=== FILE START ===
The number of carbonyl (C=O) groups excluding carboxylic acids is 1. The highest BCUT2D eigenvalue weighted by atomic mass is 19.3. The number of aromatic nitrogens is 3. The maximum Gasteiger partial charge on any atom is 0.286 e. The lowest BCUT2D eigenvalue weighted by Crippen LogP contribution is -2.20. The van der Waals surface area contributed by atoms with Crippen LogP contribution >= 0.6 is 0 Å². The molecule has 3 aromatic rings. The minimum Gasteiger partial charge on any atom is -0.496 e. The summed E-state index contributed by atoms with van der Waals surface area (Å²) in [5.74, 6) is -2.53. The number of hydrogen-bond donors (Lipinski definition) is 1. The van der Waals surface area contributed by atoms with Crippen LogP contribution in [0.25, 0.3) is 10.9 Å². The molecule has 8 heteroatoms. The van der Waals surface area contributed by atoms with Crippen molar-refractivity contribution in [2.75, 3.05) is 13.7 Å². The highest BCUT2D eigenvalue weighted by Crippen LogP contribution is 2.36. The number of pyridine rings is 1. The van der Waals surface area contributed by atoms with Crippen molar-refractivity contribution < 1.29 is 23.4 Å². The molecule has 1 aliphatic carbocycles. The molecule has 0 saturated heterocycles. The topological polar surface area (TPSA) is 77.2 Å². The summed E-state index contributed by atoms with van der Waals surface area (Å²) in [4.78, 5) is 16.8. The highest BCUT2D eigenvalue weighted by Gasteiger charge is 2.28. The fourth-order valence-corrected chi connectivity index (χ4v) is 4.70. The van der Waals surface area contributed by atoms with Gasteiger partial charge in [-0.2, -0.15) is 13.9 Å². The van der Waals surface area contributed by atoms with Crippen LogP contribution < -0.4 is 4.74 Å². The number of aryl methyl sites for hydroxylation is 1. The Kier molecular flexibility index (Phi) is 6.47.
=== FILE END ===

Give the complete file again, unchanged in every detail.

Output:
The number of carbonyl (C=O) groups excluding carboxylic acids is 1. The highest BCUT2D eigenvalue weighted by atomic mass is 19.3. The number of aromatic nitrogens is 3. The maximum Gasteiger partial charge on any atom is 0.286 e. The lowest BCUT2D eigenvalue weighted by Crippen LogP contribution is -2.20. The van der Waals surface area contributed by atoms with Crippen LogP contribution >= 0.6 is 0 Å². The molecule has 3 aromatic rings. The minimum Gasteiger partial charge on any atom is -0.496 e. The summed E-state index contributed by atoms with van der Waals surface area (Å²) in [5.74, 6) is -2.53. The number of hydrogen-bond donors (Lipinski definition) is 1. The van der Waals surface area contributed by atoms with Crippen LogP contribution in [0.25, 0.3) is 10.9 Å². The molecule has 8 heteroatoms. The van der Waals surface area contributed by atoms with Crippen molar-refractivity contribution in [2.75, 3.05) is 13.7 Å². The highest BCUT2D eigenvalue weighted by Crippen LogP contribution is 2.36. The number of pyridine rings is 1. The van der Waals surface area contributed by atoms with Crippen molar-refractivity contribution < 1.29 is 23.4 Å². The molecule has 1 aliphatic carbocycles. The molecule has 0 saturated heterocycles. The topological polar surface area (TPSA) is 77.2 Å². The summed E-state index contributed by atoms with van der Waals surface area (Å²) in [4.78, 5) is 16.8. The highest BCUT2D eigenvalue weighted by Gasteiger charge is 2.28. The fourth-order valence-corrected chi connectivity index (χ4v) is 4.70. The van der Waals surface area contributed by atoms with Gasteiger partial charge in [-0.2, -0.15) is 13.9 Å². The van der Waals surface area contributed by atoms with Crippen LogP contribution < -0.4 is 4.74 Å². The number of aryl methyl sites for hydroxylation is 1. The Kier molecular flexibility index (Phi) is 6.47.